While income received from a reverse mortgage is not taxable income, and thus does not affect things like Medicare premiums, there are specific programs for aging Clients that measure assets, and a reverse mortgage may cause a borrower to become ineligible. For example, if the surviving spouse needed to go to a nursing home, the home would have to be sold to repay the reverse mortgage. Any proceeds from the sale of the home not used to repay the HECM then become assets of the surviving spouse (and are no longer sheltered by any sort of home exemption).

How is the loan repaid?

With HECMs, the loan is required to be repaid when the last borrower dies or permanently leaves the home.  In many cases, the home will be sold (by the borrower, if leaving, or the heirs) to repay the loan in full, but it does not have to be. If it is, any proceeds from the sale of the home above the loan repayment are kept by the seller.  If the home sale value happens to be less than the loan repayment, only the sale value will be required to be paid back.  The seller of the home will not be required to pay more than that; The Department of Housing and Urban Development takes that hit (which is part of the reason why insurance is required on each HECM).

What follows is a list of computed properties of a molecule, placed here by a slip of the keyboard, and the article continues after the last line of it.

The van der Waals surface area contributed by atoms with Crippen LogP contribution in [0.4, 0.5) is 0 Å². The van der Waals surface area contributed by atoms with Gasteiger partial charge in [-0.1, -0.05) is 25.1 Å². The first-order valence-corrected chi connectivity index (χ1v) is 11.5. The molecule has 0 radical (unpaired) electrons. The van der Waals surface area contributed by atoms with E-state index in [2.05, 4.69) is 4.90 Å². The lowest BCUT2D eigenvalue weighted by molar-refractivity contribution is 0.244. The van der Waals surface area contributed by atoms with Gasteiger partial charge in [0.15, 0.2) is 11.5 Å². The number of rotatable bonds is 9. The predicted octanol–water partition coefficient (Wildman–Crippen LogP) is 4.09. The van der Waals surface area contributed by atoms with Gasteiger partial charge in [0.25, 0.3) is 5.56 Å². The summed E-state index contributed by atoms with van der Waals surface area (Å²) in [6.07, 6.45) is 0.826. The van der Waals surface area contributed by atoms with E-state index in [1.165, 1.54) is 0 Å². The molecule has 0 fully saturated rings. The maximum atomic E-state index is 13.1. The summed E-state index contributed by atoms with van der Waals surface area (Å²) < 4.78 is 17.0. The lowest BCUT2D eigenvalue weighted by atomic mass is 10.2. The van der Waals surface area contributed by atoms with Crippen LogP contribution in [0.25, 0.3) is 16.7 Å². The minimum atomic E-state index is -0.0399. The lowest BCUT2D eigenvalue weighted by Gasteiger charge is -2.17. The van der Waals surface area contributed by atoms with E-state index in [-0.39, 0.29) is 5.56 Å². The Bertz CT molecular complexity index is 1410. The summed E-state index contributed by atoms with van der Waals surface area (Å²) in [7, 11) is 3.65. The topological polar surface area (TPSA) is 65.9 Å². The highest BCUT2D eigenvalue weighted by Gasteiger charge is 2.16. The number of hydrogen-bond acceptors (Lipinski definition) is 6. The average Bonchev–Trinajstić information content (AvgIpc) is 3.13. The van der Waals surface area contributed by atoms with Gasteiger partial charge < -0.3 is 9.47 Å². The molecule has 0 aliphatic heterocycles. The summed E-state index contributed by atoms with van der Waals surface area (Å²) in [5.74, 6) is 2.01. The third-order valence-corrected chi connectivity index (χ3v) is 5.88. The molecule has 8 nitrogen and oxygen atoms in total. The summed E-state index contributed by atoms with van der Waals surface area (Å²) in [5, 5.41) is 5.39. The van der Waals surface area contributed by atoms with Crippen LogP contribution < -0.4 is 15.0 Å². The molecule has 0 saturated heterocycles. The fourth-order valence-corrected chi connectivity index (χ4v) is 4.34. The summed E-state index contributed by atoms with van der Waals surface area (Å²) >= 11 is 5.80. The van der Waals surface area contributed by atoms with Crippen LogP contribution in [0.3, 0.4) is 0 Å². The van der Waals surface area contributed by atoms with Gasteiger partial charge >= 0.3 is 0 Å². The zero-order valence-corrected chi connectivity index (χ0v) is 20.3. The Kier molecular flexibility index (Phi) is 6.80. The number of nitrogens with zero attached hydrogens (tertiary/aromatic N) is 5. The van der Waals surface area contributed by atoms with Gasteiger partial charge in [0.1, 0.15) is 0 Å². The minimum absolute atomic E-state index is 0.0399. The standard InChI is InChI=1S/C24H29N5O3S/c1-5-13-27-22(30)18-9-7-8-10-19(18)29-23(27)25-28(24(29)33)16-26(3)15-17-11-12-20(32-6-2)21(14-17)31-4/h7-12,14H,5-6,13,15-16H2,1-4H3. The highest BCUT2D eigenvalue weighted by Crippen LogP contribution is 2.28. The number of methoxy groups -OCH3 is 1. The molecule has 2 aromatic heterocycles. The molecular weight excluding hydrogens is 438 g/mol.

If the borrower or heirs have enough cash to pay off the loan, he/she/they can do so and keep ownership of the home.

Using HECMs to purchase new homes

In addition to acquiring a HECM for a currently owned home (for reasons like paying off the last bit of a traditional mortgage or increasing cash flow, to name a couple), borrowers can use HECMs to purchase new homes, too (called a Home Equity Conversion Mortgage for Purchase  or H4P). Identical to the requirements for a HECM on a currently owned residence, the house to be purchased must meet be a primary residence that is a:

  1. Single-family home
  2. 2- to 4-unit home with 1 unit occupied by the borrower